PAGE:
Gómez, at the Andalucía Costa del Sol Open de España at Los Naranjos. / JOSELE

Laura Gómez, on her way to the elite

The 25-year-old from San Pedro, ranked third in Spain, has been professional since 2019 but it was in 2021 that she completed her first year in the Ladies European Golf Tour


Golf is in her genes, although at the age of 25 she is now the best player in her family. Her uncles, grandparents, parents and brother know at first-hand how demanding this sport is, but Laura has been the first to tackle the European circuit, whose 2022 season started yesterday at the Kenya Ladies Open andshe shot a nine over par 81.

"I started playing because of my father, Castor, who is a professional and competes nationally nowadays. My brother Casto (he lives in California and competes on the Mexican circuit) also started playing because of my father. We both went to America to study and he stayed there. I came back because I wanted to be a professional in my home country, with my family nearby and my father as my coach," she says. And she wasn't mistaken, because Laura Gómez is progressing in leaps and bounds.

Laura, who is from San Pedro Alcántara, has had her fellow 'malagueña', Azahara Muñoz, the best player ever from the province, as her role model. One day she hopes to become an Olympic golfer like Azahara, but this young woman, with the mental maturity that has got her where she is today, is aware that she needs to keep her feet on the ground.

She has spent her whole life on golf courses: she began by playing in competitions for the under-10s and when she was older she won practically everything in Andalucía and progressed to national competitions, although she points out that this hasn't been easy.

"In Andalucía I have always stood out, but in the national championships I don't. I have always been in the first five, but I have never represented Spain in the European teams. I have always been on the edge. However, when I turned professional they chose me for the Pro Spain Team, which is a great help that they give for new professionals," she says.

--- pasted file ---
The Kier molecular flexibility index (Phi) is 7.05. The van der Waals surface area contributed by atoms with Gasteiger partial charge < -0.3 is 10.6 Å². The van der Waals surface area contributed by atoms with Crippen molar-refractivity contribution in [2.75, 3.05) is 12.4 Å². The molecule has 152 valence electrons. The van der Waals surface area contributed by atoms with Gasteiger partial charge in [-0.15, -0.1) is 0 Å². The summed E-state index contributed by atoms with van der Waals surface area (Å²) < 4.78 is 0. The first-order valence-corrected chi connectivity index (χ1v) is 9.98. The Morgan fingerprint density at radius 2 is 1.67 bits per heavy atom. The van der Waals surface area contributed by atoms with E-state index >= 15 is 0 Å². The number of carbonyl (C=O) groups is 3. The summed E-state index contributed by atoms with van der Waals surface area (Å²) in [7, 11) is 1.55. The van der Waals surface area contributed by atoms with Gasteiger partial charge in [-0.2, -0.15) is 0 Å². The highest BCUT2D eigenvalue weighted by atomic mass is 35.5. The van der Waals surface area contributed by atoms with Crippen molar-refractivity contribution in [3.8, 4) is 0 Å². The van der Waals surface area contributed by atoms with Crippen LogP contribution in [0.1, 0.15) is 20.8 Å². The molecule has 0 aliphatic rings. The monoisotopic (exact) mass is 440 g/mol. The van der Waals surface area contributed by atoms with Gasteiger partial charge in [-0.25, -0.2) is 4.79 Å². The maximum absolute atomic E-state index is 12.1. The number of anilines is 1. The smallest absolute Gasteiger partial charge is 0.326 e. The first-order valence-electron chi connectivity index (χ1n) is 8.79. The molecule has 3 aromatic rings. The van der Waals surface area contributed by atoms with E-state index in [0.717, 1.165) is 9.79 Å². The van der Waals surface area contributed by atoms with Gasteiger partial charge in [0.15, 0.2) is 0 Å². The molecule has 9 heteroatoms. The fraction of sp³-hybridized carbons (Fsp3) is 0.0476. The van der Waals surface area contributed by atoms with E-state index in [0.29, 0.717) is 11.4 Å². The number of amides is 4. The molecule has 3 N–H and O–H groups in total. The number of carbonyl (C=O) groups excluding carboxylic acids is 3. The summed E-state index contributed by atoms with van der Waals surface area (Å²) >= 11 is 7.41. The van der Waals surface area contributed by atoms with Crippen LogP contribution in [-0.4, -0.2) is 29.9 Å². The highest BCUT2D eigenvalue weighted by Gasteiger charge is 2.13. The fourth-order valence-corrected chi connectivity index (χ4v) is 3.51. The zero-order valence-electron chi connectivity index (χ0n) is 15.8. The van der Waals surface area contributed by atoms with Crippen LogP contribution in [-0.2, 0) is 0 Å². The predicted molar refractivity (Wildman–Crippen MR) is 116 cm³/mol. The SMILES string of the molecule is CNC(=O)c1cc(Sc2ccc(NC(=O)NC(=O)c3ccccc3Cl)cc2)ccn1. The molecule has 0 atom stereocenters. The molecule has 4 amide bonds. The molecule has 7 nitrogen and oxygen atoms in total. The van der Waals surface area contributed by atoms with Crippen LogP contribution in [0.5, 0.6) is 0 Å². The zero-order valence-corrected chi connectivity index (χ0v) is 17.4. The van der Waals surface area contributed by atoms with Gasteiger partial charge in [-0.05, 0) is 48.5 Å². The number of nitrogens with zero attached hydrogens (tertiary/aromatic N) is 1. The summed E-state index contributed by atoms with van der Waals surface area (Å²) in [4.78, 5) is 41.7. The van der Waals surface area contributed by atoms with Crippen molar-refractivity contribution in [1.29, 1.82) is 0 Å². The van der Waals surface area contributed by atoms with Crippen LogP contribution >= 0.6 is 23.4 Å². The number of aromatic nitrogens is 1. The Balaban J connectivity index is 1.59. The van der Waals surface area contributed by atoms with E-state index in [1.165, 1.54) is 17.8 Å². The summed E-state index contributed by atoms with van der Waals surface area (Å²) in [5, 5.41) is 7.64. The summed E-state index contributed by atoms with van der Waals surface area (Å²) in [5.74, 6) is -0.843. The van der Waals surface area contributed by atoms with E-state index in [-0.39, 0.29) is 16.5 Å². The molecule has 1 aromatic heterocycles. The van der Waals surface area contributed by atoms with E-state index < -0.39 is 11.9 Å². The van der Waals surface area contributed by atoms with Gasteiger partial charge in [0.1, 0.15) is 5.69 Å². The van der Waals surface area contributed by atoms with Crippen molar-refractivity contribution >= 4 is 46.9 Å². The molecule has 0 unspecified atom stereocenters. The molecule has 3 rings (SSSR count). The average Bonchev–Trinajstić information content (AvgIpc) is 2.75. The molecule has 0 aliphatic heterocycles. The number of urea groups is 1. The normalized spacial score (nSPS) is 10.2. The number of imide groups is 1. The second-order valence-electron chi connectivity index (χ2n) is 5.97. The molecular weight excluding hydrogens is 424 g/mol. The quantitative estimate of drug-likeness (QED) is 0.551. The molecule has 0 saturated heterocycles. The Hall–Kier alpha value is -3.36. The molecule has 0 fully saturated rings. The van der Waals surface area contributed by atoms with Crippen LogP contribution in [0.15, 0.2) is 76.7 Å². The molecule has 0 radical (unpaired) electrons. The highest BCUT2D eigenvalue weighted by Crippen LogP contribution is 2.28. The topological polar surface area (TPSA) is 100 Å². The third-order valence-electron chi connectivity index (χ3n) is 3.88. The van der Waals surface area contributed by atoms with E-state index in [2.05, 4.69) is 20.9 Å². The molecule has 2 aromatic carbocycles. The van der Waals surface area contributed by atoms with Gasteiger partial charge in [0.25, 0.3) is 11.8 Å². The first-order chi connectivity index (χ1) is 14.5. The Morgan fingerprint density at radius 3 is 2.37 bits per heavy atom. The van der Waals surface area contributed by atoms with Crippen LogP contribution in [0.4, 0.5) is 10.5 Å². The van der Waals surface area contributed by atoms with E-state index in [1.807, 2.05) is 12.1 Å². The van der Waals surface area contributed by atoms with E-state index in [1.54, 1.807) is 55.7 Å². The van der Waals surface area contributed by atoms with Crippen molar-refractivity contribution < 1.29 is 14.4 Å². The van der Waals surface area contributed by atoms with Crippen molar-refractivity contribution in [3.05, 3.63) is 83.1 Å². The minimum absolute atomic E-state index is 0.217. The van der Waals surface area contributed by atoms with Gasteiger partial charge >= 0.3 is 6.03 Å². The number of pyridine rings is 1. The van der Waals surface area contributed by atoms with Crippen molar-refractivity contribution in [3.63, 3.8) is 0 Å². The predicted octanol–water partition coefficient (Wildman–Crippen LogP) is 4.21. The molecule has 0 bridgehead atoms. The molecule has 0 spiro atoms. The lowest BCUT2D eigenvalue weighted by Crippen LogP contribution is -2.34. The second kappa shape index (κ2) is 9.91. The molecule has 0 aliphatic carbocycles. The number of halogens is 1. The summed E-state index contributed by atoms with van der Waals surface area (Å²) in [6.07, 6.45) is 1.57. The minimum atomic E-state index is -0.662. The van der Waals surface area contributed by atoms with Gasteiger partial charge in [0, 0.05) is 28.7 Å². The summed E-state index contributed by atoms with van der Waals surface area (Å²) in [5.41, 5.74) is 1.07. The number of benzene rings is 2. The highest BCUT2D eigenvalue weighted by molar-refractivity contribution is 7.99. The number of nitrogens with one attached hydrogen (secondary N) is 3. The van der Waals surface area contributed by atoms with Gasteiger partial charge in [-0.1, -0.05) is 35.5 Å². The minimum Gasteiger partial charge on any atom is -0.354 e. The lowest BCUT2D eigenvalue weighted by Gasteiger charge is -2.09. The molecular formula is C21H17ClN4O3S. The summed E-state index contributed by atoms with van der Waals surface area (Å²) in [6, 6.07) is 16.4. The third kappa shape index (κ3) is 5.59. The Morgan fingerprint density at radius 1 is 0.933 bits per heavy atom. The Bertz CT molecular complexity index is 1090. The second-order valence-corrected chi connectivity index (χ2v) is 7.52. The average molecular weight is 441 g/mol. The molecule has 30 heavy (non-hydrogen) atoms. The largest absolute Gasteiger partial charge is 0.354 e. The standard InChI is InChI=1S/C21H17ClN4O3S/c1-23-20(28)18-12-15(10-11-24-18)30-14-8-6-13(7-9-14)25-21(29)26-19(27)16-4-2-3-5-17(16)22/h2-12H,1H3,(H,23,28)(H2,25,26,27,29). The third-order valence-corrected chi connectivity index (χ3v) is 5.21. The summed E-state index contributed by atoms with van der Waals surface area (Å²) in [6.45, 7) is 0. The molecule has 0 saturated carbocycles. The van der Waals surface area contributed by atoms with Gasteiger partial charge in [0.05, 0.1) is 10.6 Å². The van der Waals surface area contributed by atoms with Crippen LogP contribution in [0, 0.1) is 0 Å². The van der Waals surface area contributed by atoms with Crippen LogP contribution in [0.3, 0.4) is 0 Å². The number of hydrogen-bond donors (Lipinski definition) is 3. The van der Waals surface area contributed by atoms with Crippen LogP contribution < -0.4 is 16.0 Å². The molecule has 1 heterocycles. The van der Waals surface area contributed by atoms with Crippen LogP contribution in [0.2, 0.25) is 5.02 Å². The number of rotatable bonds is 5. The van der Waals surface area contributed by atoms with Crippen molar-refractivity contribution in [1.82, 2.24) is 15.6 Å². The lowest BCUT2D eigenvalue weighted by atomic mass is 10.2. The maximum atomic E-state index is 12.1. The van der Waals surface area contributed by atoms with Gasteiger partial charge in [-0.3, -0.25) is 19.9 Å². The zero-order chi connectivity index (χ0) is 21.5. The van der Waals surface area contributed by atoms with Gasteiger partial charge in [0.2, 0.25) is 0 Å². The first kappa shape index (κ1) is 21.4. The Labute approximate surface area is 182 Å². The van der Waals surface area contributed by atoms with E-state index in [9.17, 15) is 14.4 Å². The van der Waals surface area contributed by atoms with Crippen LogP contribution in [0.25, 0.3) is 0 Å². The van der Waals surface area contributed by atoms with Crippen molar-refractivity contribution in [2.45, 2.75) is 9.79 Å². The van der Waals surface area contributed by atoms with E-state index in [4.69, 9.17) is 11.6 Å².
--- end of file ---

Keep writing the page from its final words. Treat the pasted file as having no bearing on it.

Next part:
Padel, Azahara Muñoz, puzzles

-Favourite singer:

-Rauw Alejandro.

-A film and a series:

-'El diario de Noa' and 'Mentes criminales'.

-A book:

-'Marina', by Carlos Ruiz Zafón.

-What did you want to be when you were little?

-Forensic scientist.

-Your second sport:

-Padel tenis.

-Favourite sports stars:

-Rafa Nadal, and for golf Azahara Muñoz, who is from the same town as me. She has always been my role model. And someone else I really admire, but in gastronomy, is Dani García. I know him, so I know what he has gone through to get where he is now.

-Something you do well:


-And really badly?


-If you could have a coffee with someone, it would be:

-Tiger Woods.

- A dream come true and another to come:

-Playing on the European circuit is a dream come true, and the Solheim Cup 2023.

Following the increasingly popular path for Spanish golfers, she crossed the pond to study in the USA with a sports grant and reached a high level in the NCAA while studying for Sports Recreation and Management. After that, though, she returned home and quickly achieved her goal of becoming a professional player. In 2018 she began her first course in the LET Access, the second European circuit, which she won, and finished a great year with two triumphs in the Santander Golf Tour. Thanks to her brilliant performance (she was one of the top five LET players in 2019), she was able to achieve her dream: a card for the Ladies European Tour (for the elite). But the Covid-19 pandemic halted her career in 2020 and it was not until last year that Laura was able to complete her first year as a professional. "I feel very positive, I have learned a great deal. My objective over the next few years is to be in the top 10 and top 20 more often," she says.


Those who know how much she demands of herself also know that she will never be satisfied with a low position in the ranking. "I'm always aware that I could do better," she says, and indeed, she was third in the Spanish Open for professionals, not long after finishing 11th together with Ana Peláez in the Andalucía Costa del Sol Open de España last year.

She grew up playing golf close to home, and says her family are her greatest supporters, especially her father, the director of the Guadalmina golf school, who is her coach and has taught her to approach the sport from a different point of view. "He is a professional, he has competed and he has an academy, so he really knows what golf is like. He sees how some parents are convinced their child is going to be the next Tiger Woods and in the end the child is damaged by that. My father knows how to treat people so they don't put so much pressure on themselves, because golf isn't about pressure. You have to enjoy golf, and it is a sport that needs great mental application. You spend five hours competing against yourself and another 130 people. It's a very competitive world, and I still have a long way to go," she says.